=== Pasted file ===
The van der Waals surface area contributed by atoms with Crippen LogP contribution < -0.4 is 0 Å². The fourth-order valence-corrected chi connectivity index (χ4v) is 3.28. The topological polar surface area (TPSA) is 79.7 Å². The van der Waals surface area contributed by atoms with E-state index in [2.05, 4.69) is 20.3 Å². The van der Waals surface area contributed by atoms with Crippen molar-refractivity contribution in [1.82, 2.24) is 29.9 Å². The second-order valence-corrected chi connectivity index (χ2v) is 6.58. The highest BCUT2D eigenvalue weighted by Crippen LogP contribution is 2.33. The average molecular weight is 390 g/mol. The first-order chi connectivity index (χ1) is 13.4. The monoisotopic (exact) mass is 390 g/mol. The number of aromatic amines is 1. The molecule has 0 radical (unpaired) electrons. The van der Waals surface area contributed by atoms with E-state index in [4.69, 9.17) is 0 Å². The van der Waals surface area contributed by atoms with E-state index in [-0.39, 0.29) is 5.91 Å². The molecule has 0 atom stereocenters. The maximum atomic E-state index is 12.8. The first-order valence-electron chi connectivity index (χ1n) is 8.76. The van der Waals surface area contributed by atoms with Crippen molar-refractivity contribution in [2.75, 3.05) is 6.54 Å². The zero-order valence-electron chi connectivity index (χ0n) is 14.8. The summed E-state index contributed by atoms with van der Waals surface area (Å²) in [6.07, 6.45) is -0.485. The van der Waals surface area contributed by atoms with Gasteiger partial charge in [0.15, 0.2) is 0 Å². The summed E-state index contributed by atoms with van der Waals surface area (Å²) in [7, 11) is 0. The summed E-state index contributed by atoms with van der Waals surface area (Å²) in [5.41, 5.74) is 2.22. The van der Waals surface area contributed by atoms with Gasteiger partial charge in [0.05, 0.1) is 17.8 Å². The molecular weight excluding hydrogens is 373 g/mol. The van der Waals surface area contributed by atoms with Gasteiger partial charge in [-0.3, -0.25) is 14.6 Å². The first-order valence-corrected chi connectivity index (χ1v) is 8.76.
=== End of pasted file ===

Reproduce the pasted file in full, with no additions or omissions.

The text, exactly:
The van der Waals surface area contributed by atoms with Crippen LogP contribution < -0.4 is 0 Å². The fourth-order valence-corrected chi connectivity index (χ4v) is 3.28. The topological polar surface area (TPSA) is 79.7 Å². The van der Waals surface area contributed by atoms with E-state index in [2.05, 4.69) is 20.3 Å². The van der Waals surface area contributed by atoms with Crippen molar-refractivity contribution in [1.82, 2.24) is 29.9 Å². The second-order valence-corrected chi connectivity index (χ2v) is 6.58. The highest BCUT2D eigenvalue weighted by Crippen LogP contribution is 2.33. The average molecular weight is 390 g/mol. The first-order chi connectivity index (χ1) is 13.4. The monoisotopic (exact) mass is 390 g/mol. The number of aromatic amines is 1. The molecule has 0 radical (unpaired) electrons. The van der Waals surface area contributed by atoms with E-state index in [4.69, 9.17) is 0 Å². The van der Waals surface area contributed by atoms with E-state index in [-0.39, 0.29) is 5.91 Å². The molecule has 0 atom stereocenters. The maximum atomic E-state index is 12.8. The first-order valence-electron chi connectivity index (χ1n) is 8.76. The van der Waals surface area contributed by atoms with Crippen molar-refractivity contribution in [2.75, 3.05) is 6.54 Å². The zero-order valence-electron chi connectivity index (χ0n) is 14.8. The summed E-state index contributed by atoms with van der Waals surface area (Å²) in [6.07, 6.45) is -0.485. The van der Waals surface area contributed by atoms with Gasteiger partial charge in [0.15, 0.2) is 0 Å². The summed E-state index contributed by atoms with van der Waals surface area (Å²) in [7, 11) is 0. The summed E-state index contributed by atoms with van der Waals surface area (Å²) in [5.41, 5.74) is 2.22. The van der Waals surface area contributed by atoms with Gasteiger partial charge in [0.05, 0.1) is 17.8 Å². The molecular weight excluding hydrogens is 373 g/mol. The van der Waals surface area contributed by atoms with Gasteiger partial charge in [-0.3, -0.25) is 14.6 Å². The first-order valence-corrected chi connectivity index (χ1v) is 8.76.